Employee at Berks County immigration detention center tests positive for COVID-19

The employee was a member of the medical staff and that the center was responding by cleaning the building and contact tracing.

Berks County Residential Center. (Laura Benshoff/WHYY)

Berks County Residential Center. (Laura Benshoff/WHYY)

An employee at Berks County Residential Center received a positive test result for COVID-19 on Oct. 16, a week after last working in the building, according to a letter sent to families detained there.

Advocates with the Shut Down Berks Coalition say families received the letter on Oct. 21. The letter also said the employee was a member of the medical staff and that the center was responding by cleaning the building and contact tracing.

The facility is one of three in the nation where Immigration and Customs Enforcement holds children with their families while their cases proceed in civil court. Jacquelyn Kline, a lawyer with the nonprofit Aldea, which represents detained families, said her clients are frustrated and scared.

“This has been their fear all along, that COVID was going to come to the facility,” she said. “And that being in a detained setting, they have no control over anything, really. They can’t self-isolate. They can’t protect themselves in the ways that we, someone who’s not detained, can take precautions.”

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The situation is even more challenging for parents who have toddlers, she said, because it is more difficult to ensure they wore a mask and harder to keep them in one room. Five of the seven children Aldea represents are three years old or younger.

Kline and other advocates are calling for testing of everyone detained or working in the facility, something that Bridget Cambria, another attorney representing the families, said the center has not done since June. According to the coronavirus page on ICE’s website, the agency tests and quarantines new arrivals to a detention facility and “complies with CDC guidance.” Under CDC guidelines for testing, contact tracing and subsequent testing apply to people who came in close contact with someone who tested positive starting two days before the infected person noticed symptoms.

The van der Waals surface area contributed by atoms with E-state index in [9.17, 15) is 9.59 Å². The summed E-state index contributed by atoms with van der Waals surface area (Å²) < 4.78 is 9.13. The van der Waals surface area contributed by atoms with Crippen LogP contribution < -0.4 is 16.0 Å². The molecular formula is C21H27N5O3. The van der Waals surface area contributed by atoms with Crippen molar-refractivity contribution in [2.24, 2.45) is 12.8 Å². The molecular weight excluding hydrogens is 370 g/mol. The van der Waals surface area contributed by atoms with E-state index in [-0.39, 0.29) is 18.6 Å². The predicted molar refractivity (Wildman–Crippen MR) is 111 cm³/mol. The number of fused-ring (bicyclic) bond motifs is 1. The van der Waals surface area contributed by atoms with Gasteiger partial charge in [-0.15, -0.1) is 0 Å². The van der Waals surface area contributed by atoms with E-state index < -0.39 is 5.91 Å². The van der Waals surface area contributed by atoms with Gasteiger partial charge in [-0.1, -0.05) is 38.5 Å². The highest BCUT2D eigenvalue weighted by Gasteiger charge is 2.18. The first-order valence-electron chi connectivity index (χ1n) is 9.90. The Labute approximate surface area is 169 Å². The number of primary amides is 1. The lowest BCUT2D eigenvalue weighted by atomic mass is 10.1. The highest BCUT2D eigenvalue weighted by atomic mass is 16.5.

Kline said people also receive tests when they are facing deportation or when they leave the facility for other medical treatment, but no one has been tested as a result of the confirmed case.

Since before the pandemic, advocates and people formerly detained at Berks complained of sickness and poor medical attention. In statements used as exhibits in a lawsuit that went before the Pa. Supreme Court, detained parents said their children were ill. Kline said clients are frequently sick when they arrive at the center and during detention.

She said the news that the confirmed case came from the medical department is especially concerning.

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“I think it’s highly unlikely that residents did not come into contact with this person if they work in medical,” she said. “Our clients are constantly in medical. Even if you just need an aspirin, that is something that needs to be given to you by medical.”

This is the Berks County facility’s first confirmed case, though the two other family detention centers, both located in Texas, have already had cases.

In recent weeks, COVID-19 cases have been spiking in Pennsylvania, with Berks County in the top 10 counties where cases are rising the fastest.

ICE said in a statement that it could not comment on the health of a former contract employee and deferred to a company called STG International, which provides health care services for prisons and other facilities. STG International has not responded to a request for comment.

In March, advocates representing families in all three detention centers filed a lawsuit against the federal government, calling for their immediate release due to the heightened risk of contracting COVID-19 in confined group settings. In July, Judge James Boasberg of the U.S. District Court for the District of Columbia declined to order the release of all families, describing ICE’s steps to prevent coronavirus cases as a “moderate, though undeniably fragile, success.” He did, however, leave the door open for people to file their own requests for release due to concerns with the pandemic.

Lawyers have also used a 1997 agreement on family detention to advocate for families’ release during the pandemic. Judge Dolly Gee of the Central District of California ruled in June that ICE should release families, writing that family detention centers are “on fire” due to the threat of COVID-19. The order has not been enforced.

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